Opening Minds, Opening Books

When PW visited Martinez, he had already been featured in news stories in USA Today, Time and even on Chinese television. One of his favorite writeups appeared in the Santa Ana College paper. It said that Martinez "encourages communities to open their minds by opening their books." The laudatory words were made more poignant for the bookseller because he knew the young journalist as a customer in his store. "They are the future," he said.

Just two weeks after the MacArthur fellowships were announced, the local community was still celebrating the award as if it was its own.

Martinez told PW how he recently spotted an elderly woman passing by the store very slowly. "I went outside and said, 'Buenos dias, senora.' " (Martinez said he speaks Spanish with his customers about 85% of the time.) He recalled that she said, "I know you, but you don't know me. You have been working like an ant for years, you deserve this award."

"This award is bringing the Latino community and all communities together," said Martinez. "Spanish is bringing everyone together."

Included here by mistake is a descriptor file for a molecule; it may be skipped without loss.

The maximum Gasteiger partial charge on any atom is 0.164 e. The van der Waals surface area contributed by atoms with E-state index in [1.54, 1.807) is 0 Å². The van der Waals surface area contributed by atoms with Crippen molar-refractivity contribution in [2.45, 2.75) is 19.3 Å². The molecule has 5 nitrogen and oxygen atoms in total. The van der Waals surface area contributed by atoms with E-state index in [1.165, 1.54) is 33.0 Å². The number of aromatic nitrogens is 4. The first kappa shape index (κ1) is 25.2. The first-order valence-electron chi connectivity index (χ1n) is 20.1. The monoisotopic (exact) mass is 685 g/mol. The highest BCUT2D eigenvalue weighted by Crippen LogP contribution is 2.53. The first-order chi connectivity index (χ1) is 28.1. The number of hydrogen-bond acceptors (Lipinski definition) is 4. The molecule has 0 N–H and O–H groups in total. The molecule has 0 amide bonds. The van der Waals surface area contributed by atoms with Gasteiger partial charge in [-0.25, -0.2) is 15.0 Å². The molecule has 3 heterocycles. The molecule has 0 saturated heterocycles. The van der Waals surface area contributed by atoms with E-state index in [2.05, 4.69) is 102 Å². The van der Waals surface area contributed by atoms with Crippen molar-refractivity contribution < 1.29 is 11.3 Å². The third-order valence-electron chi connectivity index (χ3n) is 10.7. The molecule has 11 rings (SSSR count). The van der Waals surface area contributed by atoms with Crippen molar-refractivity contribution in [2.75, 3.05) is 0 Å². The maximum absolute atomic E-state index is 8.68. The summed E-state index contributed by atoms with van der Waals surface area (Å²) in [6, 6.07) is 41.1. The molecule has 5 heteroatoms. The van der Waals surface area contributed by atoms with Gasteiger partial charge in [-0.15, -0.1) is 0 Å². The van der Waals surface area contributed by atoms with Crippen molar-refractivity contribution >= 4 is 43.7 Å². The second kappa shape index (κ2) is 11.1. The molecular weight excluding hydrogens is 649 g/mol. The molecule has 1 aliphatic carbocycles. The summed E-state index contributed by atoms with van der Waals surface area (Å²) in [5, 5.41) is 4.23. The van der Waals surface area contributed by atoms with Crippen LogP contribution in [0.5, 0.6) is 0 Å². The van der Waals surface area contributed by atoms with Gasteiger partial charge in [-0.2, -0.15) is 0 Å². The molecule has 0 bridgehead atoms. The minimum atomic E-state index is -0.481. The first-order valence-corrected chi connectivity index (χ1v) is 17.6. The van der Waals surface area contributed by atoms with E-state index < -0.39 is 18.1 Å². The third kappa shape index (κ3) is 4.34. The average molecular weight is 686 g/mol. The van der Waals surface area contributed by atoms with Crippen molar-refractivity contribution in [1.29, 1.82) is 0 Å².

Almost on cue, a non-Latino woman from a neighboring business popped her head through the office/barbershop window to congratulate Martinez. If it is possible to beam and be humble at the same time, that was how Martinez reacted to every compliment (and there were many throughout the day).

"It was a complete surprise," he replied to the woman. In fact, when the MacArthur representative called about the award, Martinez thought it was a joke.

No Joke

Martinez takes his commitment to the Spanish-speaking community very seriously. A longtime proponent of bilingual education, Martinez said that California's vote in 2002 for English-only in the schools was the biggest disappointment in his life. "It was like a knife through my heart," he said. "I'm for trilingual education," he added. "Learn as many languages as you can." For the Latino community—especially in California—he said Spanish is business language. "That's why Spanish literature is booming."